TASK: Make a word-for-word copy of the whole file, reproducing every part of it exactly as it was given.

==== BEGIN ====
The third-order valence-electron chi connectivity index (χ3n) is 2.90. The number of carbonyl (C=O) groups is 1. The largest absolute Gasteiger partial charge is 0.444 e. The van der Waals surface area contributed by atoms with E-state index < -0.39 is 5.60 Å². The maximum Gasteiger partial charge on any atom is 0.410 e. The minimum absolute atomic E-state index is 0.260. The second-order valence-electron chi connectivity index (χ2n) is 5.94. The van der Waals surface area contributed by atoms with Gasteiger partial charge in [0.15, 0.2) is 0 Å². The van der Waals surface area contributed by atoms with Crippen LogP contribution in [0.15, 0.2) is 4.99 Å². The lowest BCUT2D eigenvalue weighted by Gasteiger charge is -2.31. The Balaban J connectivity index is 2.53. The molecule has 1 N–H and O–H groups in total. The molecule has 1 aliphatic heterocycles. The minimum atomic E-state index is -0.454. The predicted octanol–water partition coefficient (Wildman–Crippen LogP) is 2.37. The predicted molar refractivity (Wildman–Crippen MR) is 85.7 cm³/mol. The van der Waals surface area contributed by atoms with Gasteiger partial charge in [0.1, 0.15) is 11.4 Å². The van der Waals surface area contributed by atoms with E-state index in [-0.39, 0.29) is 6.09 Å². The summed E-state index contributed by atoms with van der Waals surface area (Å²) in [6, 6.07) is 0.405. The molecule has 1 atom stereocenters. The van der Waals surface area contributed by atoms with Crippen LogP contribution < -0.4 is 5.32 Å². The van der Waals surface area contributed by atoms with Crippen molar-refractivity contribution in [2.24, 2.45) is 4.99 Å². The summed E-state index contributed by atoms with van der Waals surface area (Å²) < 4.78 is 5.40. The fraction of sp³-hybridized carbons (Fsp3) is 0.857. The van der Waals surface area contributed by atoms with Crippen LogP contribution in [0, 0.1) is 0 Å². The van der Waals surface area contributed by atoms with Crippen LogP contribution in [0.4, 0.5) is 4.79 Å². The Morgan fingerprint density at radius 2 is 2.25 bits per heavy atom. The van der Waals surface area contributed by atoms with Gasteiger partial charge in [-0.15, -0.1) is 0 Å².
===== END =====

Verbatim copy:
The third-order valence-electron chi connectivity index (χ3n) is 2.90. The number of carbonyl (C=O) groups is 1. The largest absolute Gasteiger partial charge is 0.444 e. The van der Waals surface area contributed by atoms with E-state index < -0.39 is 5.60 Å². The maximum Gasteiger partial charge on any atom is 0.410 e. The minimum absolute atomic E-state index is 0.260. The second-order valence-electron chi connectivity index (χ2n) is 5.94. The van der Waals surface area contributed by atoms with Gasteiger partial charge in [0.15, 0.2) is 0 Å². The van der Waals surface area contributed by atoms with Crippen LogP contribution in [0.15, 0.2) is 4.99 Å². The lowest BCUT2D eigenvalue weighted by Gasteiger charge is -2.31. The Balaban J connectivity index is 2.53. The molecule has 1 N–H and O–H groups in total. The molecule has 1 aliphatic heterocycles. The minimum atomic E-state index is -0.454. The predicted octanol–water partition coefficient (Wildman–Crippen LogP) is 2.37. The predicted molar refractivity (Wildman–Crippen MR) is 85.7 cm³/mol. The van der Waals surface area contributed by atoms with Gasteiger partial charge in [0.1, 0.15) is 11.4 Å². The van der Waals surface area contributed by atoms with E-state index in [-0.39, 0.29) is 6.09 Å². The summed E-state index contributed by atoms with van der Waals surface area (Å²) in [6, 6.07) is 0.405. The molecule has 1 atom stereocenters. The van der Waals surface area contributed by atoms with Crippen LogP contribution < -0.4 is 5.32 Å². The van der Waals surface area contributed by atoms with Crippen molar-refractivity contribution in [2.24, 2.45) is 4.99 Å². The summed E-state index contributed by atoms with van der Waals surface area (Å²) < 4.78 is 5.40. The fraction of sp³-hybridized carbons (Fsp3) is 0.857. The van der Waals surface area contributed by atoms with Crippen LogP contribution in [0, 0.1) is 0 Å². The van der Waals surface area contributed by atoms with Crippen LogP contribution in [0.4, 0.5) is 4.79 Å². The Morgan fingerprint density at radius 2 is 2.25 bits per heavy atom. The van der Waals surface area contributed by atoms with Gasteiger partial charge in [-0.15, -0.1) is 0 Å².